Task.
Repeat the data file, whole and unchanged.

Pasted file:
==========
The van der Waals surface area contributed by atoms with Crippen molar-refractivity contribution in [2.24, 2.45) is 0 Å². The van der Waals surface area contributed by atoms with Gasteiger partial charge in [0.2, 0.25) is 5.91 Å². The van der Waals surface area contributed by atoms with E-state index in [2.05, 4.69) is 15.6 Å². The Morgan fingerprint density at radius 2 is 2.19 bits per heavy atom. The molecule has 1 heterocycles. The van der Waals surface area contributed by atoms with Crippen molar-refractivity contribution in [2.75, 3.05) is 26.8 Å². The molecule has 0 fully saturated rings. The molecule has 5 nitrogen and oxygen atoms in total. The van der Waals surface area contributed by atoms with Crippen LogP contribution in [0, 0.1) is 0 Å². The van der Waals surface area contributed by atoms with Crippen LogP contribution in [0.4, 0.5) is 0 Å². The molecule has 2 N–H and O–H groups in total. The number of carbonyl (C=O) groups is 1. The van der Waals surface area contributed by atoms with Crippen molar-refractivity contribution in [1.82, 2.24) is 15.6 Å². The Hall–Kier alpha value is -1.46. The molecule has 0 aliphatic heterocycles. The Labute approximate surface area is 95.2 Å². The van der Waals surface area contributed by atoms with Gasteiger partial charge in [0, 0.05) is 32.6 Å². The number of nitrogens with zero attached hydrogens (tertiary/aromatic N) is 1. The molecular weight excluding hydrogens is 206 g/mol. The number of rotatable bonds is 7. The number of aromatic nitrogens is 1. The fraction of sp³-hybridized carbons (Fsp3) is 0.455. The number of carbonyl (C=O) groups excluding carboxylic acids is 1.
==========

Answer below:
The van der Waals surface area contributed by atoms with Crippen molar-refractivity contribution in [2.24, 2.45) is 0 Å². The van der Waals surface area contributed by atoms with Gasteiger partial charge in [0.2, 0.25) is 5.91 Å². The van der Waals surface area contributed by atoms with E-state index in [2.05, 4.69) is 15.6 Å². The Morgan fingerprint density at radius 2 is 2.19 bits per heavy atom. The molecule has 1 heterocycles. The van der Waals surface area contributed by atoms with Crippen molar-refractivity contribution in [2.75, 3.05) is 26.8 Å². The molecule has 0 fully saturated rings. The molecule has 5 nitrogen and oxygen atoms in total. The van der Waals surface area contributed by atoms with Crippen LogP contribution in [0, 0.1) is 0 Å². The van der Waals surface area contributed by atoms with Crippen LogP contribution in [0.4, 0.5) is 0 Å². The molecule has 2 N–H and O–H groups in total. The number of carbonyl (C=O) groups is 1. The van der Waals surface area contributed by atoms with Crippen molar-refractivity contribution in [1.82, 2.24) is 15.6 Å². The Hall–Kier alpha value is -1.46. The molecule has 0 aliphatic heterocycles. The Labute approximate surface area is 95.2 Å². The van der Waals surface area contributed by atoms with Gasteiger partial charge in [0, 0.05) is 32.6 Å². The number of nitrogens with zero attached hydrogens (tertiary/aromatic N) is 1. The molecular weight excluding hydrogens is 206 g/mol. The number of rotatable bonds is 7. The number of aromatic nitrogens is 1. The fraction of sp³-hybridized carbons (Fsp3) is 0.455. The number of carbonyl (C=O) groups excluding carboxylic acids is 1.